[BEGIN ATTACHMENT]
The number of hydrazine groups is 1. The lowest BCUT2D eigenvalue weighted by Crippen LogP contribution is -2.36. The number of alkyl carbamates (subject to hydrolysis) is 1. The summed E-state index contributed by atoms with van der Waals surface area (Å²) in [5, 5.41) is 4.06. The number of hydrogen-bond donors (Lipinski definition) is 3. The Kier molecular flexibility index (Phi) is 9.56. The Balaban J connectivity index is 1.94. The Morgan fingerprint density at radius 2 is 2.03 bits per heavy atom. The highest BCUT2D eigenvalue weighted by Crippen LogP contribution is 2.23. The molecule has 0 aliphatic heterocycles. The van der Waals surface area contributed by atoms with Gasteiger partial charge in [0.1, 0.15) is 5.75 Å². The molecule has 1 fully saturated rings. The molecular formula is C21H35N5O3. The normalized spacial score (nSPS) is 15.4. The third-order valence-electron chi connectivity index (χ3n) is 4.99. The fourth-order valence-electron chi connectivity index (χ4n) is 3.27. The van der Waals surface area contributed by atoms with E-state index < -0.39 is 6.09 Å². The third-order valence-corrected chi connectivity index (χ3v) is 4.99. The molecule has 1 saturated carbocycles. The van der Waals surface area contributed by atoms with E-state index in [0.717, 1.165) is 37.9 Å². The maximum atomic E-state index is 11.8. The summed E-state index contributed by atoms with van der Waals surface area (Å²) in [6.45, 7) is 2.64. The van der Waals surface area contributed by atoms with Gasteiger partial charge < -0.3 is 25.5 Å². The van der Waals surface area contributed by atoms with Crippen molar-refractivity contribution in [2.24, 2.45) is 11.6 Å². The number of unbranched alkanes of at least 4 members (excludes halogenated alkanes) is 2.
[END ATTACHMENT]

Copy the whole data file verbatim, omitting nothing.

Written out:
The number of hydrazine groups is 1. The lowest BCUT2D eigenvalue weighted by Crippen LogP contribution is -2.36. The number of alkyl carbamates (subject to hydrolysis) is 1. The summed E-state index contributed by atoms with van der Waals surface area (Å²) in [5, 5.41) is 4.06. The number of hydrogen-bond donors (Lipinski definition) is 3. The Kier molecular flexibility index (Phi) is 9.56. The Balaban J connectivity index is 1.94. The Morgan fingerprint density at radius 2 is 2.03 bits per heavy atom. The highest BCUT2D eigenvalue weighted by Crippen LogP contribution is 2.23. The molecule has 0 aliphatic heterocycles. The van der Waals surface area contributed by atoms with Gasteiger partial charge in [0.1, 0.15) is 5.75 Å². The molecule has 1 fully saturated rings. The molecular formula is C21H35N5O3. The normalized spacial score (nSPS) is 15.4. The third-order valence-electron chi connectivity index (χ3n) is 4.99. The fourth-order valence-electron chi connectivity index (χ4n) is 3.27. The van der Waals surface area contributed by atoms with E-state index < -0.39 is 6.09 Å². The third-order valence-corrected chi connectivity index (χ3v) is 4.99. The molecule has 1 saturated carbocycles. The van der Waals surface area contributed by atoms with E-state index in [0.717, 1.165) is 37.9 Å². The maximum atomic E-state index is 11.8. The summed E-state index contributed by atoms with van der Waals surface area (Å²) in [6.45, 7) is 2.64. The van der Waals surface area contributed by atoms with Gasteiger partial charge < -0.3 is 25.5 Å². The van der Waals surface area contributed by atoms with Crippen molar-refractivity contribution in [2.24, 2.45) is 11.6 Å². The number of unbranched alkanes of at least 4 members (excludes halogenated alkanes) is 2.